Town Hall Meeting: Who Will Close the Gaps in Hybrid/Multi-Cloud Infrastructure?

Town Hall Meeting: Who Will Close the Gaps in Hybrid/Multi-Cloud Infrastructure?

The Era of the Cloud has made many pie-in-the-sky promises about more consistent, efficient, and resilient IT infrastructures, and has done an admirable job of meeting much of that potential.

But there’s still a gap in what businesses want and need from a hybrid/multi-cloud infrastructure, and the industry’s capabilities to meet those needs. 

ONUG’s own Nick Lippis sat down with Adam Raymer (Head of Public Cloud Platform Architecture, JP Morgan Chase & Co.) and Shane Stakem (Head of Public Cloud Center of Excellence, JPMorgan Chase & Co.) to answer one deceptively-simple question: what in the world do we do with hybrid/multi-cloud IT?

Why Go Hybrid or Multi-Cloud At All? What’s the Point?

It would be simpler to have every IT component under one roof, everyone thinks. But in reality, say the experts, that’s not always possible (or recommended).

One main reason: organizations aren’t monoliths. They consist of different departments, with different priorities and requirements. They also have different customers and constituents with their own priorities and requirements. 

As Shane points out, “You’ve got, in many cases, interwoven priorities” in the business that don’t always align, and in fact may be very different. 

Only a hybrid/multi-cloud approach can provide the flexibility needed to serve all needs, based on requirements. When on-premises infrastructure makes sense, it should be used – but when it doesn’t, there have to be other options.

Of course, the inverse is true: that just because you can build a multi-pronged, multi-layer approach, doesn’t mean you should. Both Adam and Shane agree that simplicity is the goal (although not at the expense of adopting a “lowest common denominator” solution that is just okay for everyone). 

Finally, one virtue of having at least some of your infrastructure on premises is to do something that’s anathema to public cloud providers: destructive experimentation.In other words, sometimes, to improve a system, it’s necessary to pull the plug and break something every now and then – something that’s only really possible if you own your own hardware and software.

As Shane says, “Let’s keep pushing the button and try and figure out where it can fail. And let’s reward people for trying to figure that out. Because those inherently will come back to us.”

Facing the Convenience Vs. Control Debate: What’s the Solution?

There is a paradox between convenience and control. Everyone wants convenience, but obtaining it by incorporating public cloud into your IT infrastructure sacrifices control over assets (something that only on-premises access can guarantee).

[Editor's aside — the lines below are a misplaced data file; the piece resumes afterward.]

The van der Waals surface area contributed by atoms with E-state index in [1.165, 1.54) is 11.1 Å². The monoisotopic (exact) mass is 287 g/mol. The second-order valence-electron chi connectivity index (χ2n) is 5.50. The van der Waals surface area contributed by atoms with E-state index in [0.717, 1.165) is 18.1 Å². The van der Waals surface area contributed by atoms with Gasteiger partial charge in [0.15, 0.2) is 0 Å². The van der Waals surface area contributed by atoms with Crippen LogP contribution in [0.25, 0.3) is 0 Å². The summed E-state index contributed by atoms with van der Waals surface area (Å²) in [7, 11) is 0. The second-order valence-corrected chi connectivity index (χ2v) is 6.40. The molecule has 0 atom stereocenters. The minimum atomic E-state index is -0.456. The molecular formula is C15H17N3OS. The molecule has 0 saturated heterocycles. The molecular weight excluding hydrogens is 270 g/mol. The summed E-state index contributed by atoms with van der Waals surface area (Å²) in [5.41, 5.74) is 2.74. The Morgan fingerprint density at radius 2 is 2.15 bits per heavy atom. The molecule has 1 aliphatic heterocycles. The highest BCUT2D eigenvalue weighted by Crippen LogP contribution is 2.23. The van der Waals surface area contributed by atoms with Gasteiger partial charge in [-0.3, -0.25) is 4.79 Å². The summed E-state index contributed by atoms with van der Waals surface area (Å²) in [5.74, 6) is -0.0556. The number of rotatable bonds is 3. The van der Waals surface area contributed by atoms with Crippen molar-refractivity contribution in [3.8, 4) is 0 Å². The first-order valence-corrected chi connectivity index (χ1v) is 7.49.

This paradox raises the question: Is there a way to make use of public cloud and maintain some measure of control? 

Or are corporate and government entities resigned to making choices between two systems that just aren’t compatible?

For starters, it’s important to realize the nature of the challenge. “Public cloud, as well as private cloud, has gotten immensely complex,” says Shane, “and there isn’t a blueprint for how we do all of these things together,” given the shifting nature of regulatory requirements and compliance challenges. “That’s frankly not probably going to get a whole lot easier anytime soon.”

What’s needed to resolve the challenge, according to the panel, includes:

  • More formal and hands-on education about the environment that leads to an up-skilled labor force
  • A clear delineation of security requirements and a recognition that on-premises control may be needed for those (but not for things that can and should be externalized)
  • Advancements in how public cloud providers handle security
  • More industry-wide consensus on operating models, security procedures, and resiliency

A hybrid approach is the ideal way to address the challenge, as long as organizations, both public and private, know what they really need and not just what they really want.

Can Everything Be Virtualized – Or Is Hardware Still An Issue?

Cloud proponents would love to believe that any IT infrastructure can be virtualized completely and eliminate the need for on-premise hardware – or, indeed, any private-side hardware outside of computers and peripherals.

And yet, according to Adam, not everything can be virtualized – and in many cases, it shouldn’t be.

“Because not everything is software,” he says, “there are certain cases where you’ve got specialty hardware systems that you’re connecting. While the rest of the workload may make sense to have operating somewhere else, some physical things may need to remain behind to be able to work.”

Besides, as Adam points out, there isn’t one provider model that fits all. And even if there was, “You just can’t beat the speed of light.” For certain customers and constituents, proximity will always be a priority.

The bottom line: to get it right with a hybrid/multi-cloud environment, flexibility is the cornerstone of any successful operational model – as long as flexibility is based on understanding. 

For more information from the panel, view the session and see what experts think will be the future of IT in the era of the cloud.

 

Author's Bio

Joann Varello

ONUG Marketing